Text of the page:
Sixteen House Democrats oppose Pelosi, offer no rival

Martha MacCallum discussed whether some in the GOP would consider supporting Pelosi for the speakership, since it appears she does not yet have the votes in her caucus.

Pelosi has mocked reports that her leadership would be challenged. The Pelosi opponents' theory is, once it's clear she doesn't have the votes, a new leader will emerge.

The signed letter against Pelosi comes amid calls from Reps. Two of them - Anthony Brindisi of NY and Ben McAdams of Utah - are in races in which The Associated Press has yet to call a victor.

That means Pelosi could lose as many as 15 Democratic votes when she stands for election as speaker January 3.

For now, just five freshmen have signed onto the letter opposing Pelosi.

It's by no means the Pelosi political obituary that Moulton had planned. She has enlisted powerful allies to weigh in on her behalf and worked to build an air of inevitability around her bid, including through a letter of support circulated by a veteran lawmaker, Representative Nita M. Lowey of NY, and signed by 61 Democratic women as of Friday afternoon.

"We'll see how it plays out a lot of people haven't made their decisions yet", said Moulton. Pelosi is a lock to win a majority of Democratic votes in the caucus election later this month, but she must hold virtually all of her caucus together if she hopes to survive a floor vote that includes members of both parties.

In this last election, they said, "Our majority came on the backs of candidates who said that they would support new leadership because voters in hard-won districts, and across the country, want to see real change in Washington".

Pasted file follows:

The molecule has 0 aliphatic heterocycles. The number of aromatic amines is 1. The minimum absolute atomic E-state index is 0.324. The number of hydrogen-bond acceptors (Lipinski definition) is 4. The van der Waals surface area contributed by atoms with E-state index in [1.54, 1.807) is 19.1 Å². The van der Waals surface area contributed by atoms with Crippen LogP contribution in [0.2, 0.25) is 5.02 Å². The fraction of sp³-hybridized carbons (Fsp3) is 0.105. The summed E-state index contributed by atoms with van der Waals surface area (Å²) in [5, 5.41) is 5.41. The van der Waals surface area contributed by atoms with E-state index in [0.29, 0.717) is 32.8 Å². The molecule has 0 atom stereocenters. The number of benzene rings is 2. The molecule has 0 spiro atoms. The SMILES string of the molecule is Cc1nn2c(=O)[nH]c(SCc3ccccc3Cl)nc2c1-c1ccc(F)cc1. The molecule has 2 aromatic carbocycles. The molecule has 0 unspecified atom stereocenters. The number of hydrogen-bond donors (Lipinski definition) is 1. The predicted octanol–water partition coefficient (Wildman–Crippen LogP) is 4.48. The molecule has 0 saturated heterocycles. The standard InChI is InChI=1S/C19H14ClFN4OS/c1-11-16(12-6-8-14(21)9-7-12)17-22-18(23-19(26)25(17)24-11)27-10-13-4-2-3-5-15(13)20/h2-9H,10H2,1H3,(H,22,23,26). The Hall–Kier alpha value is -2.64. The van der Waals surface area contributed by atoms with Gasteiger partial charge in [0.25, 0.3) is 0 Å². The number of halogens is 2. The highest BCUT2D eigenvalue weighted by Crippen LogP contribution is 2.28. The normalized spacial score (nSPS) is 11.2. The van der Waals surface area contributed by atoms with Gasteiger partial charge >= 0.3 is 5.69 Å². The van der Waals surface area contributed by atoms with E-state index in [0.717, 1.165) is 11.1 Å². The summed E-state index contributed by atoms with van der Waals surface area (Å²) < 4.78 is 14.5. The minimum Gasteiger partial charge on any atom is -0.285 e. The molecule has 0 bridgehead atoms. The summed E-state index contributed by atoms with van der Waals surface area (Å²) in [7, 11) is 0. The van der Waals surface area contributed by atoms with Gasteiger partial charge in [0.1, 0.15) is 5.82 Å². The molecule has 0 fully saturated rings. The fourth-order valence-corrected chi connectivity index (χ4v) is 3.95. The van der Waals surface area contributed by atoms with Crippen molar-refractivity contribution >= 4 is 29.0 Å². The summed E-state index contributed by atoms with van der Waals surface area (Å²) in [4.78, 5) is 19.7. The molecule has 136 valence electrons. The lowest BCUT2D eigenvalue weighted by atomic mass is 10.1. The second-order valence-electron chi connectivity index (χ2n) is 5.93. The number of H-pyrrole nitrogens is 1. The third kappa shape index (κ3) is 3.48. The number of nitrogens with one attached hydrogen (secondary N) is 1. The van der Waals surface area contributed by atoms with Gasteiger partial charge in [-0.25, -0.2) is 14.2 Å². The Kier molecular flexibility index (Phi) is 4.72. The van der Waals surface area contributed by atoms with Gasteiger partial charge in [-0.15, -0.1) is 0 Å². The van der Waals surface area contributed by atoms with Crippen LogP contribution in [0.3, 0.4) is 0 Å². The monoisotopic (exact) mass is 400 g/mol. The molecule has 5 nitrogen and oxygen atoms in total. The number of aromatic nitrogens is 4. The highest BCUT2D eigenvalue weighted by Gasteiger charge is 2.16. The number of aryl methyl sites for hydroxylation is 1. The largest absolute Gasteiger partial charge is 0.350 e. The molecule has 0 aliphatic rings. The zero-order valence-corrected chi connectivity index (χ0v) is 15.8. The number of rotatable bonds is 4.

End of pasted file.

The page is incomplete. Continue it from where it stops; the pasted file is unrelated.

12 House Democrats and 4 incoming freshmen have signed onto a letter promising to vote against Pelosi in Democrats' internal caucus leadership vote, as well as on the House floor in January.

One potential rival, Rep. Martha Fudge of OH, did not sign onto the letter. None of the signatories have an interest in challenging her themselves, although some have floated the idea of Rep. Marcia Fudge. Democrats will have at least 233 seats in the new Congress, meaning Pelosi can afford to lose no more than 16 Democratic votes, assuming no Republicans back her.

"The whole concept of "you can't beat somebody with nobody" is a Nancy Pelosi talking point", Rice told reporters last week. The letter also didn't say whether a lower-level change in leadership would satisfy the Democrats' demand.

On the one hand, Pelosi's supporters say now more than ever the party needs the California Democrat's leadership as a skilled strategist and tireless fundraiser to confront President Donald Trump and Senate Republicans in Congress. That margin could shift, though, if lawmakers are absent or simply vote "present", which reduces the threshold.

"They're going to get crucified, crucified with that first vote", Reed said in an interview. "She's an effective person in that job".

  • Rogelio Becker